Jim Boswell Blog | Globanomic Governance | Talkmarkets
Executive Director, Quanta Analytics

I have nearly fifty years of professional experience in the development of management information and analytical business decision support systems. Broadly disciplined with exceptional experience. Education includes an MBA from the Wharton School-University of Pennsylvania, an MPA in public ... more

Globanomic Governance

Date: Thursday, April 1, 2021 8:51 AM EDT

For the last three days i have been spending most of my time writing articles (or contributions) for TalkMarkets in an effort to broaden my audience of globanomacists.  Yesterday, i ran into a snag with TalkMarkets because they mildly rejected one of my offerings and instead of publishing it they put it onto my blog--in effect, driving my readership down from about 800 to about 50 if that.  I am hoping it is no big deal and TalkMarkets and i can work things out, but i do want to understand better what is considered an acceptable article and what is not.  So, while i get things worked out there, i am stopping my article writing and reverting back primarily to my blog.

And today, i intend to write two blogs.  One dealing with the governance of globanomics, and the other to do with Infrastructure.  So what follows now is the governance of globanomics blog.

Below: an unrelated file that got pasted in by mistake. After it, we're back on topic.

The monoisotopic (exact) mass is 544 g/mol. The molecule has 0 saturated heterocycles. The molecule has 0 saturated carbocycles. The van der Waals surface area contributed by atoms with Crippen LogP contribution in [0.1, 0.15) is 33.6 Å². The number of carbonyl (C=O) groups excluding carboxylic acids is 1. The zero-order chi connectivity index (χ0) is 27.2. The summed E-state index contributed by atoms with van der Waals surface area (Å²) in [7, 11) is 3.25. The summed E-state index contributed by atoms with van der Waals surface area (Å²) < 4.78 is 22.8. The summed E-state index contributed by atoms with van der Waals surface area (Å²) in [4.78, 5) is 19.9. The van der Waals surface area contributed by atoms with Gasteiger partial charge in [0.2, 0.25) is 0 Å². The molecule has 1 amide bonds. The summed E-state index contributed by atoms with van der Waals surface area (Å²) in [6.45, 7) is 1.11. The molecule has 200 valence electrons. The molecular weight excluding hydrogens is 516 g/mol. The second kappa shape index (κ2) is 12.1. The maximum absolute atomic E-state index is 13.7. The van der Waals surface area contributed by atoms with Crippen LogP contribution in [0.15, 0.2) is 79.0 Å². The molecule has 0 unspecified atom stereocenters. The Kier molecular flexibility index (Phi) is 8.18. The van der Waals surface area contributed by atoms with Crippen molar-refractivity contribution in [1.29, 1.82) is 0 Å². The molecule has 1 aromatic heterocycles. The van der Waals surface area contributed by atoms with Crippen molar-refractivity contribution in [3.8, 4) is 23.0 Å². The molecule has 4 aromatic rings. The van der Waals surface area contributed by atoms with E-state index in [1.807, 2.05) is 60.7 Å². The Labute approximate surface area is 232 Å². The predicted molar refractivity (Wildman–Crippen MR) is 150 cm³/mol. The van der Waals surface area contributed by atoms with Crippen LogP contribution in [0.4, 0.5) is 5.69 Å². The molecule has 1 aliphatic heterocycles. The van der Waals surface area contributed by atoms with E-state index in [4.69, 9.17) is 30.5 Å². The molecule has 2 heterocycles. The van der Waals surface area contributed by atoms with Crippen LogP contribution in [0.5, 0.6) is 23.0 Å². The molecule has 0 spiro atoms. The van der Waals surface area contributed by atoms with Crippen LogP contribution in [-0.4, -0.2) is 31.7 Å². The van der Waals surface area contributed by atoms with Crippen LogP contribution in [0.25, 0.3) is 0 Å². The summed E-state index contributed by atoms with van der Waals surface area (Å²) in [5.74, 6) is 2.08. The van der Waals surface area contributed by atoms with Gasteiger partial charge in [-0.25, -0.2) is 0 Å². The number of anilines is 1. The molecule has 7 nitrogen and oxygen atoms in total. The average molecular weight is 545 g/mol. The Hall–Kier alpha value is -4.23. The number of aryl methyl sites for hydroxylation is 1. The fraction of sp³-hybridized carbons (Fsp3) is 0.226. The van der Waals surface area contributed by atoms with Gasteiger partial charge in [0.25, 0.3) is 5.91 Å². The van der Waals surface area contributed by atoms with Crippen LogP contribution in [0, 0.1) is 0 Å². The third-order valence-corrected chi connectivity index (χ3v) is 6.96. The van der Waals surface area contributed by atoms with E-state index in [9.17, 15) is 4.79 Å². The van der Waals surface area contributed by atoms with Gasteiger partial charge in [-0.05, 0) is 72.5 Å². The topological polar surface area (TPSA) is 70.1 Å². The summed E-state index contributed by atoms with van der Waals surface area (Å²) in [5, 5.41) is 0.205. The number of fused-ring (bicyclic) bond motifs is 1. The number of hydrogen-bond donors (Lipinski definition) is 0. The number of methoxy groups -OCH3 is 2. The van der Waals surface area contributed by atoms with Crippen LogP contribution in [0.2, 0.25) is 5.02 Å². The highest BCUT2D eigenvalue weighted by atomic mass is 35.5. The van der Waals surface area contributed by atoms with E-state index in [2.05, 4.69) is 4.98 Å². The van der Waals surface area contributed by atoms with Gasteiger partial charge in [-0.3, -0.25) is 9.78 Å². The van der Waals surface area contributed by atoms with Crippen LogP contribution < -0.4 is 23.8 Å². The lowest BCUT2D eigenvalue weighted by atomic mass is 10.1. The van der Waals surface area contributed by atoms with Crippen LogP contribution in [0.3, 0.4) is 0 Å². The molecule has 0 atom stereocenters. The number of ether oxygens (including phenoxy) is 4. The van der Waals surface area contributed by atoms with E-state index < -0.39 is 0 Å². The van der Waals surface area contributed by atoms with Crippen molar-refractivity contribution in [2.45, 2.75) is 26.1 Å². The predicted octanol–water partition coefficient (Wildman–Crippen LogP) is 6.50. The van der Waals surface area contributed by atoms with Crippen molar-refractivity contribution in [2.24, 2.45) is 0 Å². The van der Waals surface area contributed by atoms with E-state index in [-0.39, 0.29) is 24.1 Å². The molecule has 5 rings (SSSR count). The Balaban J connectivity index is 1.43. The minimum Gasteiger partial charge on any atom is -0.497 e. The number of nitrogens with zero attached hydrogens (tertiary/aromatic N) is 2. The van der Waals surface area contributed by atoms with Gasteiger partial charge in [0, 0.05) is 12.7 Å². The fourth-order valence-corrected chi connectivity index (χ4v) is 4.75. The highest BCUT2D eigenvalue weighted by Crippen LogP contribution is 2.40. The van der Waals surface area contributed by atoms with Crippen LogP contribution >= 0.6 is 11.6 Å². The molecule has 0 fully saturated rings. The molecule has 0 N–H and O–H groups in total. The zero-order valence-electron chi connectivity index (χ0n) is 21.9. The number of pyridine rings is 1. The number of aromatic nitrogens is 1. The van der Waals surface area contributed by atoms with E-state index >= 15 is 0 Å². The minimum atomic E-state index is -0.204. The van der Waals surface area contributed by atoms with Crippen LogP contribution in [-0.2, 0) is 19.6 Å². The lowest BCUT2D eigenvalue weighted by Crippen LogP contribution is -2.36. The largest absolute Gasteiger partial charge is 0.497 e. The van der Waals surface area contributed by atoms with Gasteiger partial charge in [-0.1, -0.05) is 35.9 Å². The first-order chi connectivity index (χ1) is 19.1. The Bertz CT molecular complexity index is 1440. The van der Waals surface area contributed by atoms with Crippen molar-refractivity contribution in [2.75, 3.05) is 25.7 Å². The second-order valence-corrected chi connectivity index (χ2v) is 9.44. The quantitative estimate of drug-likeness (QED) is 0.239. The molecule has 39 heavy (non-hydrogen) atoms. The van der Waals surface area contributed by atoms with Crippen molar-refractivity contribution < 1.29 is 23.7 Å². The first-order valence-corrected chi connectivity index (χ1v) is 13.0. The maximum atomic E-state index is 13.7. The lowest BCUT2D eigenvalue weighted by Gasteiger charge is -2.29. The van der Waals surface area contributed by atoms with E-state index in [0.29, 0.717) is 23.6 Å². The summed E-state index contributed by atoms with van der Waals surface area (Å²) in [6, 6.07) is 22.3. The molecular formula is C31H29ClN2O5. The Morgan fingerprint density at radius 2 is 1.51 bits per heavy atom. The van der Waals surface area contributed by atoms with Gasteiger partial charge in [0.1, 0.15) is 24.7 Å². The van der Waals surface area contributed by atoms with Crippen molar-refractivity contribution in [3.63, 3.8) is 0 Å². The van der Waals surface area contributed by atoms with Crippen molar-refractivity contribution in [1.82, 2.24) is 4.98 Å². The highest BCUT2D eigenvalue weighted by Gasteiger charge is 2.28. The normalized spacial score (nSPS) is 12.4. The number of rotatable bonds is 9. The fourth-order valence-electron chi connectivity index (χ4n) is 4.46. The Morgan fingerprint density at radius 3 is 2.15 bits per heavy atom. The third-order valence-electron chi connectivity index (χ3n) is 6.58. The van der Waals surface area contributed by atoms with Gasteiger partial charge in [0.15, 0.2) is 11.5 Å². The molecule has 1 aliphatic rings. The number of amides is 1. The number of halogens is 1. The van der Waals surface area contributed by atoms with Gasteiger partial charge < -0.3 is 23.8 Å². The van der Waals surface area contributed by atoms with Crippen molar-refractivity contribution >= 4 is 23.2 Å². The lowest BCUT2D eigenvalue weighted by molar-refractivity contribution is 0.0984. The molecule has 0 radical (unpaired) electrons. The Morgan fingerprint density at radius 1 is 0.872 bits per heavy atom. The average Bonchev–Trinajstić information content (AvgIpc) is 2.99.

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I have come to the conclusion that the governance in globanomics should work somewhat like the governance of the United States, with three co-equal branches of government: (1) a President; (2) a Congress, with two bodies, one with 500 and another with 100; and (3) a Supreme Court.

The most controversial issue will be this.  The United States gets 249 of the seats in the House and 49 seats in the Senate with the other half plus one dispersed among the rest of the world.  At first, this may seem absurd to give that much power to one country, but I think if you give it more thought you will find that it makes more and more sense.  Globanomic governance is nothing to fear even with a stacked U.S. Congress.  The goals associated with globanomic governance are to make things better for the world as a whole while raising poor performers up. 

What the stacked U.S. globanomic congress does is it essentially gives the U.S. its deserved leadership role.  With decisions requiring a majority vote, the United States contingency--if they voted as a whole, which is not a given--would still need to convince one other and maybe two other worldly members.  However, without that additional members, the United States essentially has no voice.

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